This is the Way I Blow My Balloon

This is the way I blow my balloon: (mime holding a balloon in both hands)

Blow! (blow air out while spreading your hands apart)

Blow! (blow air out while spreading hands even wider)

Blow! (blow air out while spreading your hands as wide apart as you can)

This is the way I POP my balloon. Oh! Oh! No! (clap hands together)

Old MacDonald

We sang this one as a follow-up to A Birthday for Cow. I asked the kids to suggest animals and their sounds:

C] Old MacDonald [F] had a [C] farm,

E-I- [G7] E-I- [C] O!

And on that farm he [F] had a [C] pig,

E-I- [G7] E-I- [C] O!

With an oink-oink here, and an oink-oink there,

Here an oink, there an oink,

Everywhere an oink-oink.

[C] Old MacDonald [F] had a [C] farm,

E-I- [G7] E-I- [C] O!

Wave, Wave, Wave Your Flag

For this one, I held up an American flag, and asked the kids what colors they saw. Then we handed out play scarves and told the kids we were going to pretend the scarves were flags for the next song.

These were actually two separate songs that I found on PreschoolEducation.com, but they were both to the tune of Row, Row, Row Your Boat, so I combined them. In between the second and third verses, I told the kids we were going to do some magic and turn our flags into fireworks, which we threw up into the air and caught over and over again in the third and fourth verses.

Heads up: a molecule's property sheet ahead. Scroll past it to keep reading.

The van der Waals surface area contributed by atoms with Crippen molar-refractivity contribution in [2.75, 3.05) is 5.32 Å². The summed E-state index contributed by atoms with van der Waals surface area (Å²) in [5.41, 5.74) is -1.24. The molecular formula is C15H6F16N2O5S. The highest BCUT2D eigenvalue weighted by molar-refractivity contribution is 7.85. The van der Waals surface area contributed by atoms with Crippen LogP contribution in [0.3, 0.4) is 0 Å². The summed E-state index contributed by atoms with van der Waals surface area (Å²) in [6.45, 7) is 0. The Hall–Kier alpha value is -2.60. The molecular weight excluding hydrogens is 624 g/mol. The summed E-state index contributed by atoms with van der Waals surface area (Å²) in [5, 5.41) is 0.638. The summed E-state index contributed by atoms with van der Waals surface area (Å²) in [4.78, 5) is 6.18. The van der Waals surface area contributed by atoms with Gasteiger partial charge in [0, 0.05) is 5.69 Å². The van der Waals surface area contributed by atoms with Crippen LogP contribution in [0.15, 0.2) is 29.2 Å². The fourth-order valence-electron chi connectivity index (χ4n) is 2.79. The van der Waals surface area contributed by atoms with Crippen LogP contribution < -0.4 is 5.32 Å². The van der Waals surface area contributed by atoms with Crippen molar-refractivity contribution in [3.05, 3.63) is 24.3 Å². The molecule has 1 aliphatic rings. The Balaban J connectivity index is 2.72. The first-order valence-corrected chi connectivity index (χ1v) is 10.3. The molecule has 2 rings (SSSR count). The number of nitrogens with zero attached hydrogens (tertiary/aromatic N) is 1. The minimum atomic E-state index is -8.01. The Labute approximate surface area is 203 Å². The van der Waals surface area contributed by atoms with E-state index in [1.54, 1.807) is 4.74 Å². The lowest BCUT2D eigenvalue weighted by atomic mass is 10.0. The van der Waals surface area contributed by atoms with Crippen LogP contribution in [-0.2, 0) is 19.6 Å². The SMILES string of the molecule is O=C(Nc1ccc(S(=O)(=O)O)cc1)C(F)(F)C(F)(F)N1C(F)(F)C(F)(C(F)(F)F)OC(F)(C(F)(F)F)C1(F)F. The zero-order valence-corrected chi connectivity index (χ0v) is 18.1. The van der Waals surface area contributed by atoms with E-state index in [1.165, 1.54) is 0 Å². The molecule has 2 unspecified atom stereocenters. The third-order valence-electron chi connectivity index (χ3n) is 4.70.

Wave, wave, wave the flag,
Hold it very high.
Watch the colors gently wave,
Way up in the sky.

March, march, march around,
Hold the flag up high.
Wave, wave, wave the flag,
Way up in the sky.


Boom, crack, whistle, pop!
Fireworks in the sky.
See them lighting up the night,
On the Fourth of July.


Red, blue, gold, and green,
With fireworks we say,
“Happy Birthday, America,
It’s Independence Day!”

You’re a Grand Old Flag by George M. Cohan

We sang this for our instrument play-along (after we handed out egg shakers).


[C] You’re a grand old flag, you’re a high-flying flag,
[G7] And forever in peace may you wave.
[C] You’re the emblem of the land I love,
The home of the [D7] free and the [C] brave.

[C] Every heart beats true ’neath the Red, White and Blue,
Where there’s [A7] never a boast or [Dm] brag.
But should [C] auld acquaintance [G7] be forgot,
Keep your [F] eye on the [G7] grand old [C] flag!

Stay & Play: Cardboard Tube Fireworks

I found this idea on TheBestIdeasforKids.com and it was a big hit. We had cut small slits in the bottom half of some toilet paper and paper towel rolls ahead of time, and flattened them out to make a flower shape.